Dog Needs Viagara Donations To Stay Alive

Ingrid

Have extra Viagra pills lying around the house? If you do, then Ingrid, a 4-year-old pit bull, needs them.

Ingrid was rescued in April by a Long Island animal shelter after being near death from heartworms. A vet suggested giving Viagra to Ingrid to keep her blood vessels open.

“We were really worried she wouldn’t make it,” Stein said during a phone interview with WNBC.com. “There was such a turnaround after or week or so of the Viagra; she just became a new dog. She perked up and was lively, just like any other dog.”

More on Ingrid and how Viagra has saved her life after the jump.

From wnbc.com:

Now, the shelter is seeking Viagra donations from local residents to help keep Ingrid alive. The shelter cannot afford to pay $10 for each Viagra pill that Ingrid needs on a daily basis.

“If 200 people could send us just one pill, that would be good for seven months,” Stein [a spokesperson for the shelter] said.

Stein said that when Ingrid is adopted, the shelter will provide a lifetime supply of Viagra to the owner.

The shelter is also accepting cash donations to purchase the little blue pills.

“Ingrid is a sweetheart of a dog that anyone would be proud or happy to own,” Stein said.

5 Responses to “Dog Needs Viagara Donations To Stay Alive”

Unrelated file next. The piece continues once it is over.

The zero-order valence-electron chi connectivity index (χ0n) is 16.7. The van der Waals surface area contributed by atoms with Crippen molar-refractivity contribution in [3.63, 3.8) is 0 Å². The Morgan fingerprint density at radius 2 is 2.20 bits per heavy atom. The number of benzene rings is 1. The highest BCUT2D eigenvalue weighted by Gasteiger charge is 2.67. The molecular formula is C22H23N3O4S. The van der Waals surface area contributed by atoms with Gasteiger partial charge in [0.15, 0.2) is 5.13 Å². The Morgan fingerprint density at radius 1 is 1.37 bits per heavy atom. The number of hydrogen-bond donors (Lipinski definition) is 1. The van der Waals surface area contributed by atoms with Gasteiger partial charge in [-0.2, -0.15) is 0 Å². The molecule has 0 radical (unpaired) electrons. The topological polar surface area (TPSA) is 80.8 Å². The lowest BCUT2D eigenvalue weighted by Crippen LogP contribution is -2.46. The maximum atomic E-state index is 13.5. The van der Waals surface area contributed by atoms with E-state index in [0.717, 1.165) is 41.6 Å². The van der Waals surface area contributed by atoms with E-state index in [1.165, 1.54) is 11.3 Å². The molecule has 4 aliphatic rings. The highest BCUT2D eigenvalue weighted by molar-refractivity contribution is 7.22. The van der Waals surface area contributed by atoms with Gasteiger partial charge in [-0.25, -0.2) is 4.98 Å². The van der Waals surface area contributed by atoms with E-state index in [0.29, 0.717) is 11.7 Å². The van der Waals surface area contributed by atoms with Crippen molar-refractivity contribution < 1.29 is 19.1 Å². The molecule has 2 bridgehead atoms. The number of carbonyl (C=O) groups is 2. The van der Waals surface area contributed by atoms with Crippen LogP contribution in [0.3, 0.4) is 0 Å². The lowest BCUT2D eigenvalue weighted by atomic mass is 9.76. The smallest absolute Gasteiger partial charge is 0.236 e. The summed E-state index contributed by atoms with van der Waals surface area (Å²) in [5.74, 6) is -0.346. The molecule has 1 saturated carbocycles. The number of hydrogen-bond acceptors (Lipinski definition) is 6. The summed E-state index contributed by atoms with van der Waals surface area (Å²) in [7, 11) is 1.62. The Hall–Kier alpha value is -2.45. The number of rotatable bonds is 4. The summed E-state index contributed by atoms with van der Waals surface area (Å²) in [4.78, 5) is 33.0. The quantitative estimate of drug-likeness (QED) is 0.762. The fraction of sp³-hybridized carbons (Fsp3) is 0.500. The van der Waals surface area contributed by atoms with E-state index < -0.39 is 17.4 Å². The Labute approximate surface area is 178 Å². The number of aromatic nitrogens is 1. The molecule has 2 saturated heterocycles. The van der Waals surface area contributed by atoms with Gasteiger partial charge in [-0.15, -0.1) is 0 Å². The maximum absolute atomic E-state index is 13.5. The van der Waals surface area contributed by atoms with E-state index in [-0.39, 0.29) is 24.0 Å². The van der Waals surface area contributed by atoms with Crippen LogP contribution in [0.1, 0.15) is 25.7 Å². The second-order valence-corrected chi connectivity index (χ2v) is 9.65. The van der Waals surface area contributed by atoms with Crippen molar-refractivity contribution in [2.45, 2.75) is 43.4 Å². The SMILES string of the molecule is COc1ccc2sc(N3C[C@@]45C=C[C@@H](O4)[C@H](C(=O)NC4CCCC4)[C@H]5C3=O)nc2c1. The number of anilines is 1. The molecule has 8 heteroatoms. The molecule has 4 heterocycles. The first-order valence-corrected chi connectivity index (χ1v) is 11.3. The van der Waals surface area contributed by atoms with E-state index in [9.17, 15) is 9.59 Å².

1. dog collar addict says:

    didn’t know that viagara would be good for that!

  2. furball mom says:

    Does this mean that Ingrid still has heartworms living in her heart/arteries?? Won’t they continue to increase in number? Is she contagious to other dogs because of the heartworm? I am not knowledgable on the subject…can someone enlighten me?

  3. Pit Bull Lover says:

    No more heartworms, but her heart is damaged because of them. The first link above, http://www.itchmo.com/read/via....._20070529, explains more.

  4. furball mom says:

    Thanks, PBL! :)

  5. Heartworm Prevention For Dogs | Itchmo says:

    […] 60% of dogs are protected from mosquito transmitted heartworm disease which means the other 40% is susceptible to heartworm. And this is unacceptable to Dr. Thomas Nelson, president of the American Heartworm […]


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